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Profile: Richard Brown (Nottingham University)
Profile: Richard Brown (LaGuardia Community College, CUNY)
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Profile: Ric Brown (Southern Wesleyan University)
Profile: Rosie Brown (Oxford Brookes University)
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Profile: Rob Brown
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  1.  97
    Michael D. Mumford, Shane Connelly, Ryan P. Brown, Stephen T. Murphy, Jason H. Hill, Alison L. Antes, Ethan P. Waples & Lynn D. Devenport (2008). A Sensemaking Approach to Ethics Training for Scientists: Preliminary Evidence of Training Effectiveness. Ethics and Behavior 18 (4):315 – 339.
    In recent years, we have seen a new concern with ethics training for research and development professionals. Although ethics training has become more common, the effectiveness of the training being provided is open to question. In the present effort, a new ethics training course was developed that stresses the importance of the strategies people apply to make sense of ethical problems. The effectiveness of this training was assessed in a sample of 59 doctoral students working in the biological and social (...)
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  2. Richard Brown (2010). Deprioritizing the A Priori Arguments Against Physicalism. Journal of Consciousness Studies 17 (3-4):47-69.
    In this paper I argue that a priori arguments fail to present any real problem for physicalism. They beg the question against physicalism in the sense that the argument will only seem compelling if one is already assuming that qualitative properties are nonphysical. To show this I will present the reverse-zombie and reverse-knowledge arguments. The only evidence against physicalism is a priori arguments, but there are also a priori arguments against dualism of exactly the same variety. Each of these parity (...)
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  3.  58
    Bernadette M. Ruf, Krishnamurty Muralidhar, Robert M. Brown, Jay J. Janney & Karen Paul (2001). An Empirical Investigation of the Relationship Between Change in Corporate Social Performance and Financial Performance: A Stakeholder Theory Perspective. [REVIEW] Journal of Business Ethics 32 (2):143 - 156.
    Stakeholder theory provides a framework for investigating the relationship between corporate social performance (CSP) and corporate financial performance. This relationship is investigated by examining how change in CSP is related to change in financial accounting measures. The findings provide some support for a tenet in stakeholder theory which asserts that the dominant stakeholder group, shareholders, financially benefit when management meets the demands of multiple stakeholders. Specifically, change in CSP was positively associated with growth in sales for the current and subsequent (...)
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  4.  40
    Michael D. Mumford, Lynn D. Devenport, Ryan P. Brown, Shane Connelly, Stephen T. Murphy, Jason H. Hill & Alison L. Antes (2006). Articles: Validation of Ethical Decision Making Measures: Evidence for a New Set of Measures. Ethics and Behavior 16 (4):319 – 345.
    Ethical decision making measures are widely applied as the principal dependent variable used in studies of research integrity. However, evidence bearing on the internal and external validity of these measures is not available. In this study, ethical decision making measures were administered to 102 graduate students in the biological, health, and social sciences, along with measures examining exposure to ethical breaches and the severity of punishments recommended. The ethical decision making measure was found to be related to exposure to ethical (...)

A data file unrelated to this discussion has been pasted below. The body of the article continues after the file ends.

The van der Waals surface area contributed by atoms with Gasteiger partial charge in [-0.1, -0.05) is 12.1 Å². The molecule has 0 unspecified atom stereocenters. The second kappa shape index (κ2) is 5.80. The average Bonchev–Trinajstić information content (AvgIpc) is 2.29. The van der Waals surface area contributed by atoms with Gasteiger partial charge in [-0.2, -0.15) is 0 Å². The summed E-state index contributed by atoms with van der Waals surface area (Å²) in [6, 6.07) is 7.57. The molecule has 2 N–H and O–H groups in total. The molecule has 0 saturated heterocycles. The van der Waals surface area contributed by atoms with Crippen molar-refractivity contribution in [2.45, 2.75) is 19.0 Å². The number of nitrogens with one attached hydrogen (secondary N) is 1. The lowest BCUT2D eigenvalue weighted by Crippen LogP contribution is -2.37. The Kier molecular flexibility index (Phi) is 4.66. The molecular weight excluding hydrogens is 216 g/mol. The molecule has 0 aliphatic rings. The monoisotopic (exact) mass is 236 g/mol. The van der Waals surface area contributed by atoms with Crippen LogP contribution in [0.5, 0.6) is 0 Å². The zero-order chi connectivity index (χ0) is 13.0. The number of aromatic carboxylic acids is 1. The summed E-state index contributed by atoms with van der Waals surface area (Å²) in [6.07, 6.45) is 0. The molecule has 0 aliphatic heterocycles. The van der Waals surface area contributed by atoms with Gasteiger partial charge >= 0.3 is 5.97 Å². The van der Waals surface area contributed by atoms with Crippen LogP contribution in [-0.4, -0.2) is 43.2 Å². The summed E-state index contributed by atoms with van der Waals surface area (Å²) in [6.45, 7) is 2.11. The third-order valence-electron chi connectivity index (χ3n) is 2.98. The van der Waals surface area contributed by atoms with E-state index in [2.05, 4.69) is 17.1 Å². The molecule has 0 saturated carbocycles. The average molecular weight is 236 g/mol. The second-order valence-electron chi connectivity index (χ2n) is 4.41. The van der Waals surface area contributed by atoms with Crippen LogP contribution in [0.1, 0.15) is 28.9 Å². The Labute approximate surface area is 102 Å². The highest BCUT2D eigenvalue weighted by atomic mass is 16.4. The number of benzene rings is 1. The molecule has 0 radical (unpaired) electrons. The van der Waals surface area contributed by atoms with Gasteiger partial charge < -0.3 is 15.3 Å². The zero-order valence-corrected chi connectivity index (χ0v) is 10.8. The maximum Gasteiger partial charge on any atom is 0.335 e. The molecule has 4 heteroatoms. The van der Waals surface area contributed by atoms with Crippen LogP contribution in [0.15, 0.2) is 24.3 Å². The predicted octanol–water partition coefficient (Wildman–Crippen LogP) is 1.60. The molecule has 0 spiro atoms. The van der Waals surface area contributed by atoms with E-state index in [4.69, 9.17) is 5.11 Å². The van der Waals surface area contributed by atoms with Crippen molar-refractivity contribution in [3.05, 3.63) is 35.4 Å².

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  5. Rachael L. Brown (2013). What Evolvability Really Is. British Journal for the Philosophy of Science (3):axt014.
    In recent years, the concept of evolvability has been gaining in prominence both within evolutionary developmental biology (evo-devo) and the broader field of evolutionary biology. Despite this, there remains considerable disagreement about what evolvability is. This article offers a solution to this problem. I argue that, in focusing too closely on the role played by evolvability as an explanandum in evo-devo, existing philosophical attempts to clarify the evolvability concept have been overly narrow. Within evolutionary biology more broadly, evolvability offers a (...)
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  6. Richard Brown (2012). The Myth of Phenomenological Overflow. Consciousness and Cognition 21 (2):599-604.
    In this paper I examine the dispute between Hakwan Lau, Ned Block, and David Rosenthal over the extent to which empirical results can help us decide between first-order and higher-order theories of consciousness. What emerges from this is an overall argument to the best explanation against the first-order view of consciousness and the dispelling of the mythological notion of phenomenological overflow that comes with it.
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  7. Richard Brown & Pete Mandik (2012). On Whether the Higher-Order Thought Theory of Consciousness Entails Cognitive Phenomenology, Or: What is It Like to Think That One Thinks That P? Philosophical Topics 40 (2):1-12.
    Among our conscious states are conscious thoughts. The question at the center of the recent growing literature on cognitive phenomenology is this: In consciously thinking P, is there thereby any phenomenology—is there something it’s like? One way of clarifying the question is to say that it concerns whether there is any proprietary phenomenology associated with conscious thought. Is there any phenomenology due to thinking, as opposed to phenomenology that is due to some co-occurring sensation or mental image? In this paper (...)